After a ransomware attack that disrupted operations of a major oil pipeline that provides nearly half of the gasoline and jet fuel supplies to the East Coast, President Joe Biden issued a cybersecurity-focused executive order that his top officials argue will end the cycle of the nation simply “waiting for the next incident to happen.”
A 5,500-mile pipeline that funnels up to three million barrels of oil a day between Texas and New York, the Colonial Pipeline ground its operations to a halt after a ransomware attack that the FBI attributed to the Eastern European hacking group, DarkSide. The company’s operations started up again on Wednesday, with White House Press Secretary Jen Psaki announcing there is an “end in sight” for a shutdown that prompted long gas lines by panicked consumers anticipating the worst.
The White House now says it is taking steps to prevent or gird for the next attack: The order creates an “Energy Star” type system apprising consumers of the safety of their software, establishes a newly formed Cybersecurity Safety Review Board, standardizes the federal response to cyber incidents, and facilitates information sharing between the federal government and the private sector.
“Earlier tonight, President Biden signed an executive order to chart a new course to improve the nation’s cybersecurity,” Psaki said in a statement Wednesday. “This incident demonstrates that Federal agencies and the private sector must work collaboratively to learn the lessons of this incident, strengthen cybersecurity practices, and deploy technologies that increase resilience against cyberattacks.”
The order also aims to improve detection and logging of cybersecurity incidents.
Asked during a press briefing about a single hack shutting down roughly 45-percent of the U.S. energy supply, Transportation Secretary Pete Buttigieg replied that the incident called for energy resilience and flexible infrastructure.
“We’ve now had, you could argue, two major wake-up call experiences—one in Texas, and now one here—each with a different cause, but both reminding us about the work that we have to do as a country,” Buttigieg said.
Some of the effects of the hack were bleak: The Consumer Product Safety Commission sent out a tweet on Wednesday warning people on not to fill up plastic bags with gasoline, and more than half of the gas stations in Virginia were reportedly out of fuel.
If you’re wondering where that warning against filling plastic bags with gas came from, at least one video has gone viral showing someone doing exactly that (though the video is from 2019).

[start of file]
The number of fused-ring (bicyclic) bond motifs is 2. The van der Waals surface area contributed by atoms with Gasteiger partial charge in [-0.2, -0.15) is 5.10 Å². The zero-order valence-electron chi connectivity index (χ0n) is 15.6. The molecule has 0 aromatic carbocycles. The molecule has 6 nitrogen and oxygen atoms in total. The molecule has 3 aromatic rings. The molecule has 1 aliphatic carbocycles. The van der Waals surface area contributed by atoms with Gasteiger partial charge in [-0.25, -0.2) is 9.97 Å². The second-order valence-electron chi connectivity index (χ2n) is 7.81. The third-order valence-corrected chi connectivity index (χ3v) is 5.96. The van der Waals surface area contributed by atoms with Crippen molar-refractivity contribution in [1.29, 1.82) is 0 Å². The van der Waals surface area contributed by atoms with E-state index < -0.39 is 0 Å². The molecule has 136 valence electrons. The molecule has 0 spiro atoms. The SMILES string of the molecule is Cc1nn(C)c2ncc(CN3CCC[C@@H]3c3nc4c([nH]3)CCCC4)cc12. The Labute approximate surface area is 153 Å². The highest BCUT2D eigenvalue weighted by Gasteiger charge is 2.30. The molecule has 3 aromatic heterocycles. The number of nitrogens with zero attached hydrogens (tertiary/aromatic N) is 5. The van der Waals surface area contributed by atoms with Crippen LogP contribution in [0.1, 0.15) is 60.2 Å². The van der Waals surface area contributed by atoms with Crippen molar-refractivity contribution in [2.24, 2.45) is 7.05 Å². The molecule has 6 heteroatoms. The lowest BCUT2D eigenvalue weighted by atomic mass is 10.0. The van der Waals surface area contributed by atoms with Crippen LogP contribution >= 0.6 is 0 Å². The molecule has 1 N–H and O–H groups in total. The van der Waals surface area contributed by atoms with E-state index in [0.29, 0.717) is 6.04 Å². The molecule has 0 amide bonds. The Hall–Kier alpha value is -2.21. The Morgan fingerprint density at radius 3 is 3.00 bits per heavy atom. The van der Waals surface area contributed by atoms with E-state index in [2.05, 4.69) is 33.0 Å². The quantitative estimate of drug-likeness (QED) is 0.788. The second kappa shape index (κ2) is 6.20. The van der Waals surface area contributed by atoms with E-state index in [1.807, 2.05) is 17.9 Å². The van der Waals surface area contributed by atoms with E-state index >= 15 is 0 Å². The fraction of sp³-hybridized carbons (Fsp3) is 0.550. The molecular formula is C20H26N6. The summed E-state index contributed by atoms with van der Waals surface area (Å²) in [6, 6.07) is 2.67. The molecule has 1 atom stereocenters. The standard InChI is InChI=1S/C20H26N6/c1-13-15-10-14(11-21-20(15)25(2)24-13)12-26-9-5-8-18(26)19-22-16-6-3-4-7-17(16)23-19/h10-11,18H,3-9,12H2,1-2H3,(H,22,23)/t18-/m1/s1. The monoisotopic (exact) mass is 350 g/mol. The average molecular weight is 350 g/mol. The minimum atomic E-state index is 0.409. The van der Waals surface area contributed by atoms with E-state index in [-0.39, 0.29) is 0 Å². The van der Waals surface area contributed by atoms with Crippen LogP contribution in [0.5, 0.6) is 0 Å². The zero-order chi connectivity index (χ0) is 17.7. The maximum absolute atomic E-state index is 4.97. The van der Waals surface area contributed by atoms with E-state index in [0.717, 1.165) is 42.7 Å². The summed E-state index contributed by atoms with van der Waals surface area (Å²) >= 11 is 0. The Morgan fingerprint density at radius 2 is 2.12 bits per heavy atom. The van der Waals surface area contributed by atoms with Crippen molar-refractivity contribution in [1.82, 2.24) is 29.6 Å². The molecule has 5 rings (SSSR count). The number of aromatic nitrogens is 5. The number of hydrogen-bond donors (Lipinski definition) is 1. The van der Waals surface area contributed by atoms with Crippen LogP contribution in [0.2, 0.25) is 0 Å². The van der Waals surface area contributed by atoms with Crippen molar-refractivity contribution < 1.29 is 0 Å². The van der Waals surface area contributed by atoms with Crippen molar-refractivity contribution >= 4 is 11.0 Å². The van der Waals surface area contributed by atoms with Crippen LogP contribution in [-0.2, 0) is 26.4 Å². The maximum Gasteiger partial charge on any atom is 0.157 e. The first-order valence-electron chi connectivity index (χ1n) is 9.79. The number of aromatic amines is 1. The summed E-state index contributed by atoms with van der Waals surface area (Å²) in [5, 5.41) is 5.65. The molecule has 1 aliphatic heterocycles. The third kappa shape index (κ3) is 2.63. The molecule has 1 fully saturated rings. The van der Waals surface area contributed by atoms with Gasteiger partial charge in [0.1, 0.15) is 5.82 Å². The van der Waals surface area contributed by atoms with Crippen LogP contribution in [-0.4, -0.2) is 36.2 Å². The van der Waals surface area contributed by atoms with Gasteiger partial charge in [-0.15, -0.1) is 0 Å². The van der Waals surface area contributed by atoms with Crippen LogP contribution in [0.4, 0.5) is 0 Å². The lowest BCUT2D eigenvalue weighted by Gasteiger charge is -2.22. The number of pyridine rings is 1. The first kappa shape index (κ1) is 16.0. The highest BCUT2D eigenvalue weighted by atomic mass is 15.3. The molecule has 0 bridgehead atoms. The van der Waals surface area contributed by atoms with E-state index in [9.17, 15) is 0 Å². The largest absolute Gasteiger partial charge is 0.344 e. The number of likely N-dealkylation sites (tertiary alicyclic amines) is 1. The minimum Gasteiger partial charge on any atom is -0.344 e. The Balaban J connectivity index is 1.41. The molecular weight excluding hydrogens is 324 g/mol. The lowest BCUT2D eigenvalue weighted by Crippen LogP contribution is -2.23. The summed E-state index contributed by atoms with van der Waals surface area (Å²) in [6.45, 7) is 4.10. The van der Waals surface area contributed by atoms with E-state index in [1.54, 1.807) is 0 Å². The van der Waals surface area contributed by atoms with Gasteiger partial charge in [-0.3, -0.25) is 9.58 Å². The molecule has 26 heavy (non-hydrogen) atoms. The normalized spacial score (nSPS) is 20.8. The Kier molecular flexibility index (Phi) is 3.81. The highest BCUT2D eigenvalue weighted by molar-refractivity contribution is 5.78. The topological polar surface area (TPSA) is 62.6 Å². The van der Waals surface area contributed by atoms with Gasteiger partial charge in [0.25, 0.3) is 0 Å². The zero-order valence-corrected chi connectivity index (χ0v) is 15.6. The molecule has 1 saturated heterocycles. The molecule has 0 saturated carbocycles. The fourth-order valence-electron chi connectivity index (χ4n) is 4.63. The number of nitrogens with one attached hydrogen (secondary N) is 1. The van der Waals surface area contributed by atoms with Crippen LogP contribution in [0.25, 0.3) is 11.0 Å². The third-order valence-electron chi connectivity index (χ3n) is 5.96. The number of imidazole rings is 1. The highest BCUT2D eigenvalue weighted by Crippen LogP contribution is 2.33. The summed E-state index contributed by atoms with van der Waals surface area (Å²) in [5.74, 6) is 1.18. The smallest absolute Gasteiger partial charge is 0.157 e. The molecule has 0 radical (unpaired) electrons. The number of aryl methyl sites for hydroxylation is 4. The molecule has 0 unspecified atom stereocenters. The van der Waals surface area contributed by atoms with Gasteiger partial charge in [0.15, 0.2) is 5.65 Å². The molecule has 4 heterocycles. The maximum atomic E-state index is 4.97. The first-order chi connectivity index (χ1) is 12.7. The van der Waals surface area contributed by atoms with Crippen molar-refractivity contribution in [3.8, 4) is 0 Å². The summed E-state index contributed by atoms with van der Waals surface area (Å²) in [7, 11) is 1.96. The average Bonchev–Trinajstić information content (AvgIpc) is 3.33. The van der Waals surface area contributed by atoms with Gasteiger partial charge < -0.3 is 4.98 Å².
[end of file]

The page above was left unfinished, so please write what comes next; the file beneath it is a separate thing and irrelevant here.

“Of course, we understand the concern in the areas where people are encountering temporary supply disruptions, but hoarding does not make things better,” Buttigieg said. “Under no circumstances should gasoline ever be put into anything but a vehicle directly or an approved container, and that, of course, remains true no matter what else is going on.”
Senior administration officials emphasized to reporters in a press briefing that Colonial Pipeline hack did not fall in a vacuum.
“Cybersecurity incidents like SolarWinds, Microsoft Exchange, and now the Colonial Pipeline incident are a sobering reminder that both U.S. public- and private-sector entities are very vulnerable to constant, sophisticated, and malicious attack — from nation-state adversaries to run-of-the-mill criminals,” a senior administration official told reporters in a press briefing on Wednesday.
“For too long, we failed to take the necessary steps to modernize our cybersecurity defenses because doing so takes time, effort, and money,” the same official added later. “And instead, we’ve accepted that we’ll move from one incident response to the next.”
Former FBI assistant director Frank Figliuzzi, now a national security contributor for NBC News and host of the podcast “The Bureau,” gave the executive order high marks.
“We’ve all been saying this stuff for years,” Figliuzzi told Law&Crime. “Supply chain emphasis is great. Mandated service provider advisements are good, though that has been developing well. I would have liked to go a step further and mandate private sector standards when that sector involved a key infrastructure.”
(Photo by LOGAN CYRUS/AFP via Getty Images)
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